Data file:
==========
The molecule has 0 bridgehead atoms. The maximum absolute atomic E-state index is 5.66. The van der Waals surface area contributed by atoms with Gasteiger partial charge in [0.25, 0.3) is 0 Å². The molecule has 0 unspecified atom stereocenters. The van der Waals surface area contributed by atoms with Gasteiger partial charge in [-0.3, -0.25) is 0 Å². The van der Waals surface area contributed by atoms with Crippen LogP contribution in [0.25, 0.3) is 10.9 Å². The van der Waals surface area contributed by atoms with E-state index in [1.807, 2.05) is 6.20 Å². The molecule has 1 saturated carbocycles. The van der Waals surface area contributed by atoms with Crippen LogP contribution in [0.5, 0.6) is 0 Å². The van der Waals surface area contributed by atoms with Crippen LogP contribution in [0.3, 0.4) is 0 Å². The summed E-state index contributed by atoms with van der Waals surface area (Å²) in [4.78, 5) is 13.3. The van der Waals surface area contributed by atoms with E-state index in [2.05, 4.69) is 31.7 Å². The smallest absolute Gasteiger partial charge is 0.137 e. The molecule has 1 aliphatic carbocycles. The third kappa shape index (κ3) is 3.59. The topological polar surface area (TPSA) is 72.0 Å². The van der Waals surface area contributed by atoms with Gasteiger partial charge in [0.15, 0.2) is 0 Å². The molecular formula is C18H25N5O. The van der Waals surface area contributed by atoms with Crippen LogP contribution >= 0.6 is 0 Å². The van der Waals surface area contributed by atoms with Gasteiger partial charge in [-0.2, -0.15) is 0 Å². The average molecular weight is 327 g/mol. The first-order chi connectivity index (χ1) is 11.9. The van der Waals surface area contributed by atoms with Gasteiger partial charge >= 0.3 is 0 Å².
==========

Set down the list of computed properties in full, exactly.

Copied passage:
The molecule has 0 bridgehead atoms. The maximum absolute atomic E-state index is 5.66. The van der Waals surface area contributed by atoms with Gasteiger partial charge in [0.25, 0.3) is 0 Å². The molecule has 0 unspecified atom stereocenters. The van der Waals surface area contributed by atoms with Gasteiger partial charge in [-0.3, -0.25) is 0 Å². The van der Waals surface area contributed by atoms with Crippen LogP contribution in [0.25, 0.3) is 10.9 Å². The van der Waals surface area contributed by atoms with E-state index in [1.807, 2.05) is 6.20 Å². The molecule has 1 saturated carbocycles. The van der Waals surface area contributed by atoms with Crippen LogP contribution in [0.5, 0.6) is 0 Å². The van der Waals surface area contributed by atoms with Crippen LogP contribution in [0.3, 0.4) is 0 Å². The summed E-state index contributed by atoms with van der Waals surface area (Å²) in [4.78, 5) is 13.3. The van der Waals surface area contributed by atoms with E-state index in [2.05, 4.69) is 31.7 Å². The smallest absolute Gasteiger partial charge is 0.137 e. The molecule has 1 aliphatic carbocycles. The third kappa shape index (κ3) is 3.59. The topological polar surface area (TPSA) is 72.0 Å². The van der Waals surface area contributed by atoms with Gasteiger partial charge in [0.15, 0.2) is 0 Å². The molecular formula is C18H25N5O. The van der Waals surface area contributed by atoms with Crippen LogP contribution >= 0.6 is 0 Å². The van der Waals surface area contributed by atoms with Gasteiger partial charge in [-0.2, -0.15) is 0 Å². The average molecular weight is 327 g/mol. The first-order chi connectivity index (χ1) is 11.9. The van der Waals surface area contributed by atoms with Gasteiger partial charge >= 0.3 is 0 Å².